CHICAGO -- He wanted to start his rehab before the anaesthesia from surgery had worn off. Adam Burish had just been picked up by his agent at the hospital after undergoing surgery on his torn right ACL on Sept. 26.
"I took him home, and before I knew it, the ice and rehab machines are in his bedroom and he's ready to go," agent Bill Zito recalled. "The drugs from the hospital hadn't even worn off. I couldn't believe it."
That was over five months ago, days after suffering the injury in a preseason game against the Minnesota Wild. Rehab may have waited a few days, but when it started, Burish never looked back. He returned to the lineup Wednesday night against the Los Angeles Kings, after missing 65 games.
Before the game, he said he was more than ready.
"I feel better than I did before, and I think it's because you never get five months to do nothing but get ready," Burish said. "I would have liked to play a week after. The guys were busting my chops. I called the doc and said, 'This is it? I'm ready. I thought this was supposed to hurt.'"
Burish didn't ease back into action. He assisted on a Hawks goal to make it 1-0 early in the first period. And at 17:06 of the opening stanza, he dropped the gloves with the Kings' Richard Clune, drawing a five-minute fighting major.
Burish is a human energy ball, both on the ice and in the dressing room. He was so pumped to play in a game, he thought he might have to calm himself down.
"I'll be excited, obviously. I might have to tone it down a little bit, but I think that's what I'm looking forward to bringing to this group," Burish said before taking the ice. "Going through a season, you get to game 60 or 65, it gets a little bit stale sometimes. If that's happened here, I hope I can come back [like] 'Here comes the crazy guy, here comes the guy that never shuts up and never slows down.' Hopefully that kind of excitement can be a positive thing for this group."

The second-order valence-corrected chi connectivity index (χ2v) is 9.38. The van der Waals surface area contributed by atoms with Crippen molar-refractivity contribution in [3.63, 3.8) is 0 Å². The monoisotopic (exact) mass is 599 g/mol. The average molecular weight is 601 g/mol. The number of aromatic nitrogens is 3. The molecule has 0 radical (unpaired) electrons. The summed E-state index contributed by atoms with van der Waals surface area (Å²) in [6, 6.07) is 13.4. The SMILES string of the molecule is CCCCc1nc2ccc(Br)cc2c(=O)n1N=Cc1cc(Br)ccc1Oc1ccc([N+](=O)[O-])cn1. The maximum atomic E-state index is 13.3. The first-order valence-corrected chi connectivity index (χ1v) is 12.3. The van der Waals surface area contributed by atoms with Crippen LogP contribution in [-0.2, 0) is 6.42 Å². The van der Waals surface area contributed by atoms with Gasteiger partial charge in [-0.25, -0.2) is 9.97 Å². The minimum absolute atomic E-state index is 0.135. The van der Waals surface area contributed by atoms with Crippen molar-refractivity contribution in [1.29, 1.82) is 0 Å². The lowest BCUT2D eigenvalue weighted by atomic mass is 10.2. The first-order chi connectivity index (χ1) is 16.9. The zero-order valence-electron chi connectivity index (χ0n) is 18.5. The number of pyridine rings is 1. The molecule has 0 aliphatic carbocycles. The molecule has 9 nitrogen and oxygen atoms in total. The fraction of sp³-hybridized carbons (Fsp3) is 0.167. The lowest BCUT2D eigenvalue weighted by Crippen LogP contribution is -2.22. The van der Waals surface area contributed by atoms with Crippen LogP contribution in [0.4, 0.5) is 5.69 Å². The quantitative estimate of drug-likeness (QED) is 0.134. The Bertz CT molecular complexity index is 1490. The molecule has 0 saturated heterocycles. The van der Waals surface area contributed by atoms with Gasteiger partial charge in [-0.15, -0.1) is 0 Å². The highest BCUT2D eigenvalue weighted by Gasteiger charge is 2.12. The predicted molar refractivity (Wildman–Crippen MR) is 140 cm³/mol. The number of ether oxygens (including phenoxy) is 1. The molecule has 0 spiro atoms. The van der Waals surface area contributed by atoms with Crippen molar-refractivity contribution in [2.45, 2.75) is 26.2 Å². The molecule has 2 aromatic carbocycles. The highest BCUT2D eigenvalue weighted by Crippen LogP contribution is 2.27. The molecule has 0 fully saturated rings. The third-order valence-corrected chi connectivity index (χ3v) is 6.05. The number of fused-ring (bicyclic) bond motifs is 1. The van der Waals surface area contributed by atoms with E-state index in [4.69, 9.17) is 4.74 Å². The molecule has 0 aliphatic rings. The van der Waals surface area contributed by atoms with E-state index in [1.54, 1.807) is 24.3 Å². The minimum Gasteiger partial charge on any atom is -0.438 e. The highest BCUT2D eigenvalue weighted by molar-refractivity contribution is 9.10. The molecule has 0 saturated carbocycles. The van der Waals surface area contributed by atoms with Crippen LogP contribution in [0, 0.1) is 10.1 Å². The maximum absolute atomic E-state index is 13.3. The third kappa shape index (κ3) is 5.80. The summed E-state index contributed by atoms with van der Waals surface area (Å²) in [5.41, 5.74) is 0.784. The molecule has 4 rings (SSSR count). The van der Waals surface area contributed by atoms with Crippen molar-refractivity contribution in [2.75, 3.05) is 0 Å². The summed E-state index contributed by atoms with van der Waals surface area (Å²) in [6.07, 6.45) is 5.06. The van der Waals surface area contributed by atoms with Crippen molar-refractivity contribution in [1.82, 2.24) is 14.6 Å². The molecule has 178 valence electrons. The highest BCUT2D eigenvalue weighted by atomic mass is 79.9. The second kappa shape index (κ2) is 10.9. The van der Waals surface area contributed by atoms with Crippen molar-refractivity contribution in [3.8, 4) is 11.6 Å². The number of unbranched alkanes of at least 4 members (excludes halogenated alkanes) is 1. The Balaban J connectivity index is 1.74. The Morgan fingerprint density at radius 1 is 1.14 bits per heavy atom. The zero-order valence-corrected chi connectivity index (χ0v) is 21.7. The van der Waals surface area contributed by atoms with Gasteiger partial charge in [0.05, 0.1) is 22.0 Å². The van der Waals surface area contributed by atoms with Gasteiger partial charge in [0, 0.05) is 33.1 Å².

"He's going to flying out there and playing the game fast and hard," said Patrick Sharp, who rooms with Burish on the road and was the recipient of his first-period assist on Wednesday. "He's well liked in our room, so he's going to be a big help to our team."
His mouth is part of his game as well. He tries get inside the head of opponents while keeping his own teammates motivated.
"It's an important thing, I think. On the bench, staying into it and staying alive out there," Burish explained. "Some of the guys have said that sometimes the bench has gotten a little quiet or on the ice a little bit. So I look forward to that. But ask them again in three games. They'll probably be sick of hearing me."
Zito said it was a long five months for the impending free agent. At one point, when the team was on a road trip, Burish thought of joining his agent in some early morning 'rat hockey.'
"I thought about playing in the old man's league at six in the morning, but then I stopped myself," Burish said. "I didn't want to do anything stupid."
Make no mistake, though, Burish isn't all about mouthing off and hitting people. He has some skills, which began to emerge last season. Joel Quenneville hopes Burish can ignite the fourth line.
"You can always use that type of flavor in your lineup," Quenneville said. "His speed is the one ingredient that really jumps out and is useful in today's game. I think he can add pace to that line and really make a difference."
Still, Burish is known for energy, grit and big checks.
"I wouldn't want to be the first guy he hits," Sharp said. "He's been saving that up for like 60 games."
Jesse Rogers covers the Blackhawks for ESPNChicago.com.